MT: Its ability to adapt and transform despite the ever-changing needs of travelers, or which way the economy steers. It truly is a unique industry that allows passionate artists like to us to live out our creative dreams in the most fearless ways.

JR: The intense creativity. You could take the same programing requirements or space parameters and give it to any number of designers and it seems impossible that any two designs would be the same.

How do you convey the idea of hospitality through design?

MT: Hospitality experience goes beyond what is beautiful to the eyes. A successful experience creates a long-lasting visual and emotional connection with the guests. It makes them want to come back for more…more of the locale and the culture of the destination that it represents. I believe once you achieve that, your design philosophy of the hotel / resort has been successfully transformed.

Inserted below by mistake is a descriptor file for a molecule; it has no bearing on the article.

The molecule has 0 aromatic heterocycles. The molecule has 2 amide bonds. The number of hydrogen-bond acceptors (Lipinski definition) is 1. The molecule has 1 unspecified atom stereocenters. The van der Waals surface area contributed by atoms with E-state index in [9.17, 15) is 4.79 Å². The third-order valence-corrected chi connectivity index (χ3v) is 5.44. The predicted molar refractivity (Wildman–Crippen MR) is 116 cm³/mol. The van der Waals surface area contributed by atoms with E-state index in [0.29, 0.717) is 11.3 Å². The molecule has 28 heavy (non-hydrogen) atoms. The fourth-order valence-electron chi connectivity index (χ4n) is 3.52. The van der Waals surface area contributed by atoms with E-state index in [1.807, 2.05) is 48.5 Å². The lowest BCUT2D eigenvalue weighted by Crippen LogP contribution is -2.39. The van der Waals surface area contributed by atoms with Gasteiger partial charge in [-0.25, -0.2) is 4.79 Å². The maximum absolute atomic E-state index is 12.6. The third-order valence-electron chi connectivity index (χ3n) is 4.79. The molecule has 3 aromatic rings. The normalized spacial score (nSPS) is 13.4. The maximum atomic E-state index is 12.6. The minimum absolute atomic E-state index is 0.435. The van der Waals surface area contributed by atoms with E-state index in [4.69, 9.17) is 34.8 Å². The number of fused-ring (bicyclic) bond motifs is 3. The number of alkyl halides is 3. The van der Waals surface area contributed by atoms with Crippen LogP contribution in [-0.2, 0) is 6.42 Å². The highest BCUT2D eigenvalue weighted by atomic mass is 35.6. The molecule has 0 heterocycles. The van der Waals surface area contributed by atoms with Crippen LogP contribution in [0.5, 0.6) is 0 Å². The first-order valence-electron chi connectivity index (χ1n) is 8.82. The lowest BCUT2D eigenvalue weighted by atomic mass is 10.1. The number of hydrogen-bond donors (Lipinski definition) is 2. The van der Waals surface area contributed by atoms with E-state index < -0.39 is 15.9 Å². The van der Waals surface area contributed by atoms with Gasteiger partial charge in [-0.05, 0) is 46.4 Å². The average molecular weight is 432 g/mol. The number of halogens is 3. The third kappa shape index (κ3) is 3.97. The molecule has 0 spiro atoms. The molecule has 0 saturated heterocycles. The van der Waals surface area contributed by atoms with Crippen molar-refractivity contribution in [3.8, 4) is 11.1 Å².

JR: Carefully considered design decisions from planning that creates an inviting space, to furniture that makes someone feel right at home. You have the ability as a designer to curate an experience. One that your audience can submerge themselves in with each sense.

Canopy by Hilton Cancún La Isla designed by HBA San Francisco
What does “Where Hospitality Begins” mean to you?

MT: Hospitality begins with cultivating spaces that evoke all the senses and leave memorable impressions on both creators and the end-users.

JR: “Where hospitality begins” gives weight to the story behind what most guests experience as they enjoy the spaces we design. The countless hours, team members, experience, products, etc. The combination of these elements is vital to ensuring when a guest arrives at any property they are experiencing hospitality in a true sense.

Where Hospitality Begins

Thank you for joining us for this closer look at what is inspiring to two hospitality designers. We have created a dedicated space for everything relating to our “Where Hospitality Begins” campaign. You can learn more by visiting that page here, and by following us on LinkedIn, Facebook, Instagram, and Pinterest. If you have anything to add about what “Where Hospitality Begins” means to you, feel free to post about it, tag us, and tag #WhereHospitalityBegins so we can find it. We’d love to hear your stories.

As a part of this series, we have also interviewed Sara Shalls. You can find that interview here.